|"For where two or three are gathered together in my name,|
there am I in the midst of them.” (Matthew 18:20 NABRE).
Bear Gets By With the Help of His Friends
Today, the Bear would like to talk about those who accompany us on our Lenten journey. (Yes, the word "accompany" and references to "journeys" and "gathering" are Catholic cliches, but the Bear will use them when they're useful.)
Some of them provide opportunities to exercise heroic Christian virtue. Others help us in more direct ways.
This morning, the Bear did not want to get out of bed. A toothache had kept poor Bear awake much of the night and he was not in a good mood. He just kept telling himself it was extra Lenten penance for the sins of the day. (Which didn't stop him from slamming the screaming nerve endings with painkillers and lidocaine.) However, his guardian angel rolled his carcass out of bed and he settled down to pray Lauds.
The Devil always tells him to snooze a bit, or "wait until you're fully awake, for, you know, the glory of God." Bear caught on to that trick a long time ago, like, last week. So he usually says a pretty sleepy Lauds, but imagines real Benedictine Monks are sometimes sleepy at prayer, too.
As a wonderful surprise, Red Death, his driver, bodyguard and factotum, and beautiful, lawfully wedded spouse, joined him. (She doesn't like anyone to know, but yesterday was her birthday.)
It made such a difference. Singing Lauds with her, instead of all by himself, was wonderful, and the Bear felt less sleepy. How lovely when a couple is equally yoked in Christ, be they even human and Bear! Then he shared the readings and reflection from his Word Among Us app. (Please don't roll your eyes; it has actually been very nice for Bear this Lent.)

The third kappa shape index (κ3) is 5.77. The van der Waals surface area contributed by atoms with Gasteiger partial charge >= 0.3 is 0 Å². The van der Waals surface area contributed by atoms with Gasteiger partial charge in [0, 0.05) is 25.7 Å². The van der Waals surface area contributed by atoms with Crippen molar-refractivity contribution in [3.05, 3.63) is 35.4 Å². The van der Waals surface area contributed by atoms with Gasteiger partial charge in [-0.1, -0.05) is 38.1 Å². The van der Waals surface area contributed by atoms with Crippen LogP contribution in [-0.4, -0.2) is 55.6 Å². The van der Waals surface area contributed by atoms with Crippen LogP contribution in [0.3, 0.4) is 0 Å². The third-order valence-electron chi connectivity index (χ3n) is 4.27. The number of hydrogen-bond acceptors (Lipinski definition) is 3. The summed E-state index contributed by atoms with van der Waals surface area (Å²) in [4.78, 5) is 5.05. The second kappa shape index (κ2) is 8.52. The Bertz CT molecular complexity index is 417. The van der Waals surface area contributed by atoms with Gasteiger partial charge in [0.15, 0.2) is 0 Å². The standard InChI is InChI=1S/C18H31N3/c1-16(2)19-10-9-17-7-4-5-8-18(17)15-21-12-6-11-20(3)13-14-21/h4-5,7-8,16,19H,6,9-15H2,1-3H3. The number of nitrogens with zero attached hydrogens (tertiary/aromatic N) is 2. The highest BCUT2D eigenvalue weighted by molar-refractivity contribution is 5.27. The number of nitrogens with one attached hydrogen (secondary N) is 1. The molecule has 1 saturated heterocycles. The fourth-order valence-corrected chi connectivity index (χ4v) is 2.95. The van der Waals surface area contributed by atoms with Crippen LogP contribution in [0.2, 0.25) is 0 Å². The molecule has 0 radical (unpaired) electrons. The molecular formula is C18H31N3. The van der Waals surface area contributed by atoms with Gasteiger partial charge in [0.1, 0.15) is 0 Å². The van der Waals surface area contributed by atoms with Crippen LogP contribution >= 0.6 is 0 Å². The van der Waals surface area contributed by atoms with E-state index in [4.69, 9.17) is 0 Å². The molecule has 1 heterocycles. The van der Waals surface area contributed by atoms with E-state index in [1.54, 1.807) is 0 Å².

A Different Mass
We attended Mass at the Newman Center since the Bear was not ready for the single 9 a.m. Mass at our regular parish. There was holy water in abundance and the Bear happily splashed in it for several minutes until he realized a long line had formed behind him.
By the way, a friendly Public Service Announcement for the ladies, especially younger ones, and especially during Lent:
|A can of gray spray paint is cheaper.|
Bear understands many females do not own full-length mirrors and probably have no idea what they are, um... sharing.
People are encouraged to add their own prayer intentions at the Newman Center. ("That ladies wear clothes, Lord hear our prayer."). Bear is sure it seems like a good idea in a gathery way. In practice, however, they can be rambling, impossible to hear, and the whole thing drags on in a blathery way. Likewise, the birthdays and anniversaries shouted out at the end, each demanding its very own round of applause made the Bear feel very ungathery. They dragged on so long he would have gnawed a leg off to escape if he could have.
Especially since he had skipped breakfast.
Why can't we just do the Mass right out of the can(on)? It's all written out, Bear understands. He has even seen it with his own eyes. The "Novus Ordo" Mass does not bother Bear until people start thinking up "improvements."
Then he came home and did Midday prayer and was again surprised: this time by some nice donations of salmon. (If you contributed $18.99 or more, the Bear will send you an autographed copy of his Lenten Companion for Bearish Humans, but he must have your address! Shipping is free for single copies in the U.S.)
One of the greatest things about blogging is that, over time, you become close to certain faithful readers. The Bear has received marvellous gifts. Even a first-class relic of St. Maurus, the original Benedictine Oblate, complete with its impressive bull of authenticity. He lives on a little shelf in our icon corner, where we keep an oil lamp burning 24/7.
Yesterday the Bear received a book from a dear reader that is so perfect, it must be providential, or perhaps evidence of the Communion of the Saints.
But, no matter what the gift, the Bear gives thanks. Even the private emails sharing what this ephemeris has meant to readers are precious to him. He is grateful for his friends, who are helping him to Lent, and hopes that God can use even a Bear to help them in return. He prays for all of his readers every day, for their safety and well-being, but most of all that they be edified by something he wrote, and never be caused to stumble by some stupid Bear thing.